Then the Nazis inhabit Cherbourg, throw Suzanne and her family out of their house, and terrorize the citizens. They shut down the Saturday market; confiscate all the radios; ration the food. Worse, sometimes people just disappear and are never heard from again.
Through it all Suzanne stays strong, filling her free time with singing. Eventually her hard work pays off, and she becomes the star of the Cherbourg Opera Company, proving that dreams do come true regardless of war. Now Suzanne travels constantly, and someone takes notice: The family doctor takes a chance and asks Suzanne to spy for France, to carry messages that could end the war. “Once you agree to help me, you can never back out,” the doctor warns her. “Not ever, no matter what. You must help me until the very end.” Suzanne agrees, and she becomes Twenty-Two, messenger for the French Resistance.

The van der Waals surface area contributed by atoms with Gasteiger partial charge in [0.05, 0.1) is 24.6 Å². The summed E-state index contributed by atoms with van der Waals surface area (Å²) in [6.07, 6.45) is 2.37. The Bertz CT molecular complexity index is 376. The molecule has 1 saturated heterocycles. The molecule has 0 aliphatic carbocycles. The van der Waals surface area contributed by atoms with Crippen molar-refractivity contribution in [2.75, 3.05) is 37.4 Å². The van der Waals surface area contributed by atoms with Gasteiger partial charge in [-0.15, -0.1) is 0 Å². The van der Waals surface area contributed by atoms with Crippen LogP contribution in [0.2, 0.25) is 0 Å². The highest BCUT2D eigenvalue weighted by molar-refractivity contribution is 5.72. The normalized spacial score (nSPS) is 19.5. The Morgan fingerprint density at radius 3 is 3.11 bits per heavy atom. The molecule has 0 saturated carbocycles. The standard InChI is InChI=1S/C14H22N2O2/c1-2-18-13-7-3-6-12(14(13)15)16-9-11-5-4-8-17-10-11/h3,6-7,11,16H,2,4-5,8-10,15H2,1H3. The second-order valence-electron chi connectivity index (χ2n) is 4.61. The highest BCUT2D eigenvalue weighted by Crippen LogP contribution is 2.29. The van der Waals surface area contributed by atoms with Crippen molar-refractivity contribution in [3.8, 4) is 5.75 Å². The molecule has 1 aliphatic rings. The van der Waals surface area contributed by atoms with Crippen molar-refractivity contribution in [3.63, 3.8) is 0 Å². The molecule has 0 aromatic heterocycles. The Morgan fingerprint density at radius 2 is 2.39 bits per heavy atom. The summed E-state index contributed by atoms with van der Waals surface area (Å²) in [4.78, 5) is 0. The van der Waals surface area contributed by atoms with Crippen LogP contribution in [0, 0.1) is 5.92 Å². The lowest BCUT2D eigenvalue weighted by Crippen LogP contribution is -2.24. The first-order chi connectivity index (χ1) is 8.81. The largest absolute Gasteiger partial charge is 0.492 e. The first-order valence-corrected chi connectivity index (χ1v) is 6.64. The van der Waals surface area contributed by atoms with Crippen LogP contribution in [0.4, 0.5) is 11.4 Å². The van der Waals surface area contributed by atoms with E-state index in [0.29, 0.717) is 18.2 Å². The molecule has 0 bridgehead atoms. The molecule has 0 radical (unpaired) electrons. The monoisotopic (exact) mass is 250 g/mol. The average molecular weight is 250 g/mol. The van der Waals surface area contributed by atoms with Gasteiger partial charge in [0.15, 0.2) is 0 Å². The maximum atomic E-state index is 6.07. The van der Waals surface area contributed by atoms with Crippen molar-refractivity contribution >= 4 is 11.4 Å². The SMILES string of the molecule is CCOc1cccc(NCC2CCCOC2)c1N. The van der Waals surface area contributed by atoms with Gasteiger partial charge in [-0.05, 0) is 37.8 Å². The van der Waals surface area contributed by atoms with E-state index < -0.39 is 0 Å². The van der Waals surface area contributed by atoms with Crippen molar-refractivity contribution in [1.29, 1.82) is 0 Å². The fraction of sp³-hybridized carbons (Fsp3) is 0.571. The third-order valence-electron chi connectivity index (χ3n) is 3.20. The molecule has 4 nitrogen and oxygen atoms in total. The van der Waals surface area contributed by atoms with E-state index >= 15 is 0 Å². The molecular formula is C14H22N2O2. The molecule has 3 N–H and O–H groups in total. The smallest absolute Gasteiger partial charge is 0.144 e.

While For Freedom was based on the true story of Suzanne David Hall, a teenage spy for France during World War II, it was written as fiction. This may not be the most exciting spy flick, but it is certainly more realistic than some of the more fictionalized stories like Alex Rider. Still, Kimberly Brubaker Bradley clearly writes about Suzanne’s search for strength during troubled times, and her struggle to deliver her messages without getting caught. I give it a 7/10.